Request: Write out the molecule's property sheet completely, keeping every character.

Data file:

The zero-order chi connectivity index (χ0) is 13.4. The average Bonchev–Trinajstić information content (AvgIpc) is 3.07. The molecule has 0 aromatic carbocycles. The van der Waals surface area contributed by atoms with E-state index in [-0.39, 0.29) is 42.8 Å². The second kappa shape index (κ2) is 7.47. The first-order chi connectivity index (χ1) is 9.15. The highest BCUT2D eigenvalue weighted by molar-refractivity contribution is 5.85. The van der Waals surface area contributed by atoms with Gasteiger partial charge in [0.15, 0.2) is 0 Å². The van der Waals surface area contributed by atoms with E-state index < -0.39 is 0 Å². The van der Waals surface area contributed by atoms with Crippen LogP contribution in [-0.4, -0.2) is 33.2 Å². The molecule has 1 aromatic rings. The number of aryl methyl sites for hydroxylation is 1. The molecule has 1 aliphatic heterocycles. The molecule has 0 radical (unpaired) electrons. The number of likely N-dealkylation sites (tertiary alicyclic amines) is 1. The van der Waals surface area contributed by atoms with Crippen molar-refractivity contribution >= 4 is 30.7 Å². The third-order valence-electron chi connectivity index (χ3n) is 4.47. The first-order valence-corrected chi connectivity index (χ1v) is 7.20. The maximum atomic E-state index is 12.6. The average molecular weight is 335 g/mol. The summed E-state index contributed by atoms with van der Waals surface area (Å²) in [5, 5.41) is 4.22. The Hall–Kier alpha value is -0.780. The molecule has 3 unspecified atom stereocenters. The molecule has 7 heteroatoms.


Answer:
The zero-order chi connectivity index (χ0) is 13.4. The average Bonchev–Trinajstić information content (AvgIpc) is 3.07. The molecule has 0 aromatic carbocycles. The van der Waals surface area contributed by atoms with E-state index in [-0.39, 0.29) is 42.8 Å². The second kappa shape index (κ2) is 7.47. The first-order chi connectivity index (χ1) is 9.15. The highest BCUT2D eigenvalue weighted by molar-refractivity contribution is 5.85. The van der Waals surface area contributed by atoms with Gasteiger partial charge in [0.15, 0.2) is 0 Å². The van der Waals surface area contributed by atoms with E-state index < -0.39 is 0 Å². The van der Waals surface area contributed by atoms with Crippen LogP contribution in [-0.4, -0.2) is 33.2 Å². The molecule has 1 aromatic rings. The number of aryl methyl sites for hydroxylation is 1. The molecule has 1 aliphatic heterocycles. The molecule has 0 radical (unpaired) electrons. The number of likely N-dealkylation sites (tertiary alicyclic amines) is 1. The van der Waals surface area contributed by atoms with Crippen molar-refractivity contribution >= 4 is 30.7 Å². The third-order valence-electron chi connectivity index (χ3n) is 4.47. The first-order valence-corrected chi connectivity index (χ1v) is 7.20. The maximum atomic E-state index is 12.6. The average molecular weight is 335 g/mol. The summed E-state index contributed by atoms with van der Waals surface area (Å²) in [5, 5.41) is 4.22. The Hall–Kier alpha value is -0.780. The molecule has 3 unspecified atom stereocenters. The molecule has 7 heteroatoms.